ESC Congress 2003
Adult heart cells have limited regenerative capacity and therefore any significant cell loss, such as occurs during a heart attack, is mostly irreversible and may lead to the development of progressive heart failure. Congestive heart failure is one of the leading causes of morbidity and mortality in the western world, placing a significant economic burden on the health care systems. Despite advances in the medical, interventional, and surgical therapeutic measures, the prognosis for these patients remains unacceptably poor. With a chronic lack of donors limiting the number of patients who can benefit from heart transplantations, development of new therapeutic paradigms for heart failure has become imperative
A potential novel therapeutic approach for this situation may be to replace the dysfunctional or scarred tissue with new myogenic cells. However, this cell replacement strategy has been hampered by the lack of cell sources for human heart cells and by the lack of direct evidence for functional integration of donor and host tissues. We describe the establishment of a novel source of cardiomyocytes for cell therapy, the human embryonic stem cell differentiating system. Our results demonstrate that these unique cells can differentiate in the dish to generate spontaneously contracting tissue with the structural and functional properties of cardiac cells. We also demonstrate that the generated cardiac tissue can integrate in vitro with preexisting cardiac cultures as to form a single functional unit.
Camilla Dormer | alfa
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Researchers from the Institute for Quantum Computing (IQC) at the University of Waterloo led the development of a new extensible wiring technique capable of controlling superconducting quantum bits, representing a significant step towards to the realization of a scalable quantum computer.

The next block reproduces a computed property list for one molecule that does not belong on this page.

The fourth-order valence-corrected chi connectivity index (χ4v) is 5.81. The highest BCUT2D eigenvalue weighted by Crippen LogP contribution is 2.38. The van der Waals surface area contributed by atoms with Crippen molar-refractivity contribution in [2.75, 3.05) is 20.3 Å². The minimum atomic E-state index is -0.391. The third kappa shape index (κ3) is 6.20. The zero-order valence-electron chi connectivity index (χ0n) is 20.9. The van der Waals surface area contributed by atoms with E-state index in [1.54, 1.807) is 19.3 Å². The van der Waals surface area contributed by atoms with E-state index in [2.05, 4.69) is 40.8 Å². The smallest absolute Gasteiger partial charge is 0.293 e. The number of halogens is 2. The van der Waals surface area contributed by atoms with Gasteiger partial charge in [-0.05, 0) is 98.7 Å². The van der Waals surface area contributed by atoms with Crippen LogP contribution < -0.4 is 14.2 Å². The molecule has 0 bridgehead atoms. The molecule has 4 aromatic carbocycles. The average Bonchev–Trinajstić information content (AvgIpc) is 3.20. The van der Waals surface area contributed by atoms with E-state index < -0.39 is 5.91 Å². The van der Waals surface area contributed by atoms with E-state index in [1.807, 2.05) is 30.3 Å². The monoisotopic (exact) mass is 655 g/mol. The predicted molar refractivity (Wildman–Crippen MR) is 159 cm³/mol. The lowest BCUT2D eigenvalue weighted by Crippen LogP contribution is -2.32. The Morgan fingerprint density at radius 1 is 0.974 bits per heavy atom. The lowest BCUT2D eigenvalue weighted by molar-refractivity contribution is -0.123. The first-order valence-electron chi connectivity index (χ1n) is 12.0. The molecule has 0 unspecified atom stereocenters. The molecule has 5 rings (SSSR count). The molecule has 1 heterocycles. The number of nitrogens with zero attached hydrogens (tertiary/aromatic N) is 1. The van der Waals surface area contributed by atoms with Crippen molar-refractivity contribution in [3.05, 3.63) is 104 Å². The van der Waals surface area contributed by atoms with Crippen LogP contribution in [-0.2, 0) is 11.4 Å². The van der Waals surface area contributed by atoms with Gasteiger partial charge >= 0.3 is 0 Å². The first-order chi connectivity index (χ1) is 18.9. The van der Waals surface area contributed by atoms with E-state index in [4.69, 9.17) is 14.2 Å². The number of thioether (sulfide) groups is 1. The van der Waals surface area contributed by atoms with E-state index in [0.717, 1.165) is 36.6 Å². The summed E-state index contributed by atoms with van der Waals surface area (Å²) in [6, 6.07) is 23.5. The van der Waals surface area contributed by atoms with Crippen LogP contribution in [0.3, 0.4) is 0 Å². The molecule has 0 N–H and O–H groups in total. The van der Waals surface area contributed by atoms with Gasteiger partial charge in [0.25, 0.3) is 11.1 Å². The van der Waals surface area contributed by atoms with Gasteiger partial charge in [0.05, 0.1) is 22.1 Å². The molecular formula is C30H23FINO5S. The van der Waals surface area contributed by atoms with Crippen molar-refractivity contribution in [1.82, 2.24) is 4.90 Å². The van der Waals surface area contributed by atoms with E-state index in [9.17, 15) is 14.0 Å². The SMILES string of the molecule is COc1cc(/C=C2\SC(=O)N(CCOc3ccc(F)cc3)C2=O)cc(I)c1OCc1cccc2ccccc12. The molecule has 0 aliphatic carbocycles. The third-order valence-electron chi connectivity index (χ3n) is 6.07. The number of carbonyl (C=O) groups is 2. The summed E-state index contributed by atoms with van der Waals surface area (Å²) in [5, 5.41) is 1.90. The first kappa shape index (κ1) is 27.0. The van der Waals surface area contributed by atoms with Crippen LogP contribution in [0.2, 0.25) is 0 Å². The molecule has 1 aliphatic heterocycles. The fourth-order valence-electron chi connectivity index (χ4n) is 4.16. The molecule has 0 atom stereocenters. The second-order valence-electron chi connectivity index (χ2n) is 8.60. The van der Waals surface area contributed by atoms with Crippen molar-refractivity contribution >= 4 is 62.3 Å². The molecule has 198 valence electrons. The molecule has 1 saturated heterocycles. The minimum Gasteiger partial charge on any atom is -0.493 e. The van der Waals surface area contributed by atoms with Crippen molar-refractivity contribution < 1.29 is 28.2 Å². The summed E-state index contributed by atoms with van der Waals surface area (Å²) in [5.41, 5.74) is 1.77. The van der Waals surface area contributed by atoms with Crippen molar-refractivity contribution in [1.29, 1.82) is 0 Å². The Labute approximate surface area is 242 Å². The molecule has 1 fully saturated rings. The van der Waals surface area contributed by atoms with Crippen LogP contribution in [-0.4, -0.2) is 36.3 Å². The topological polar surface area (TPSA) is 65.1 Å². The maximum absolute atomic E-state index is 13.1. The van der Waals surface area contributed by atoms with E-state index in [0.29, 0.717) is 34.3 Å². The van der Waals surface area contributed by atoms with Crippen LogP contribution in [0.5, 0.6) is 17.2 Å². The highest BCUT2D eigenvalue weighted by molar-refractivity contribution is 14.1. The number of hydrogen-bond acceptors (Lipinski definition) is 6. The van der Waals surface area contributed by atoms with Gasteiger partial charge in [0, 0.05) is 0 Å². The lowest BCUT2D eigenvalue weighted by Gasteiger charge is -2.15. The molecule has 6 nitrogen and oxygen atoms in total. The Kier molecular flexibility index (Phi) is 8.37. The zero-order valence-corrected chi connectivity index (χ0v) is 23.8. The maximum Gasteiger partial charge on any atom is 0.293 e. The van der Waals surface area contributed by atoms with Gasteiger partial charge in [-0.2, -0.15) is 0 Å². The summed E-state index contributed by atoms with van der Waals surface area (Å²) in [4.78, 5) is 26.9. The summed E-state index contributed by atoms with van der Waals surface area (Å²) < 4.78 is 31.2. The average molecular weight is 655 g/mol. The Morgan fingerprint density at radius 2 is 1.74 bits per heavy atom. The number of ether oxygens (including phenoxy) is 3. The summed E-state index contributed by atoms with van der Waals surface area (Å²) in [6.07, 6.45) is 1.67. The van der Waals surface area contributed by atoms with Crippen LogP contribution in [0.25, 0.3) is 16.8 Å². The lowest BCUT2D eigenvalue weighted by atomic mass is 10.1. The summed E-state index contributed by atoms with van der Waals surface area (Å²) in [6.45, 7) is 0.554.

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In a paper in Scientific Reports, a research team at Worcester Polytechnic Institute describes a novel light-activated phenomenon that could become the basis for applications as diverse as microscopic robotic grippers and more efficient solar cells.
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COMPAMED has become the leading international marketplace for suppliers of medical manufacturing. The trade fair, which takes place every November and is co-located to MEDICA in Dusseldorf, has been steadily growing over the past years and shows that medical technology remains a rapidly growing market.
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'Ferroelectric' materials can switch between different states of electrical polarization in response to an external electric field. This flexibility means they show promise for many applications, for example in electronic devices and computer memory. Current ferroelectric materials are highly valued for their thermal and chemical stability and rapid electro-mechanical responses, but creating a material that is scalable down to the tiny sizes needed for technologies like silicon-based semiconductors (Si-based CMOS) has proven challenging.
Now, Hiroshi Funakubo and co-workers at the Tokyo Institute of Technology, in collaboration with researchers across Japan, have conducted experiments to...
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